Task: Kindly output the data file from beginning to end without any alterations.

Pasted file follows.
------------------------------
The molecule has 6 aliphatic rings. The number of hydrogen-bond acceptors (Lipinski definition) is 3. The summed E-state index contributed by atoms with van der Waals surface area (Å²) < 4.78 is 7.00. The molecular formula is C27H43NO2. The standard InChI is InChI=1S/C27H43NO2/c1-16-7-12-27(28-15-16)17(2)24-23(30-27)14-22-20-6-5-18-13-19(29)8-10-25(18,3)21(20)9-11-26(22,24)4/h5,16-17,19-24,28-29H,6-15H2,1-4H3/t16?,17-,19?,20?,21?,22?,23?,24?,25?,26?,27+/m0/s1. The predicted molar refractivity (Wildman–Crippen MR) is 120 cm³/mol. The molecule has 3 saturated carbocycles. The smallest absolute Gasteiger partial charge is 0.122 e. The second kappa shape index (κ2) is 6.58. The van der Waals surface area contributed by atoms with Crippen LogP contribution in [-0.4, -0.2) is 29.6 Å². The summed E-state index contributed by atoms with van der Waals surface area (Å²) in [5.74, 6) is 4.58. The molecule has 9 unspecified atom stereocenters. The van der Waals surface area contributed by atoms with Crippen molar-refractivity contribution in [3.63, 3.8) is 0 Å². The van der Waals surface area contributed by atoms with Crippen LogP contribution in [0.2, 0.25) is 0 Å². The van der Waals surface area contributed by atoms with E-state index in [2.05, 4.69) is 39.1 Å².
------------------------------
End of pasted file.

The molecule has 6 aliphatic rings. The number of hydrogen-bond acceptors (Lipinski definition) is 3. The summed E-state index contributed by atoms with van der Waals surface area (Å²) < 4.78 is 7.00. The molecular formula is C27H43NO2. The standard InChI is InChI=1S/C27H43NO2/c1-16-7-12-27(28-15-16)17(2)24-23(30-27)14-22-20-6-5-18-13-19(29)8-10-25(18,3)21(20)9-11-26(22,24)4/h5,16-17,19-24,28-29H,6-15H2,1-4H3/t16?,17-,19?,20?,21?,22?,23?,24?,25?,26?,27+/m0/s1. The predicted molar refractivity (Wildman–Crippen MR) is 120 cm³/mol. The molecule has 3 saturated carbocycles. The smallest absolute Gasteiger partial charge is 0.122 e. The second kappa shape index (κ2) is 6.58. The van der Waals surface area contributed by atoms with Crippen LogP contribution in [-0.4, -0.2) is 29.6 Å². The summed E-state index contributed by atoms with van der Waals surface area (Å²) in [5.74, 6) is 4.58. The molecule has 9 unspecified atom stereocenters. The van der Waals surface area contributed by atoms with Crippen molar-refractivity contribution in [3.63, 3.8) is 0 Å². The van der Waals surface area contributed by atoms with Crippen LogP contribution in [0.2, 0.25) is 0 Å². The van der Waals surface area contributed by atoms with E-state index in [2.05, 4.69) is 39.1 Å².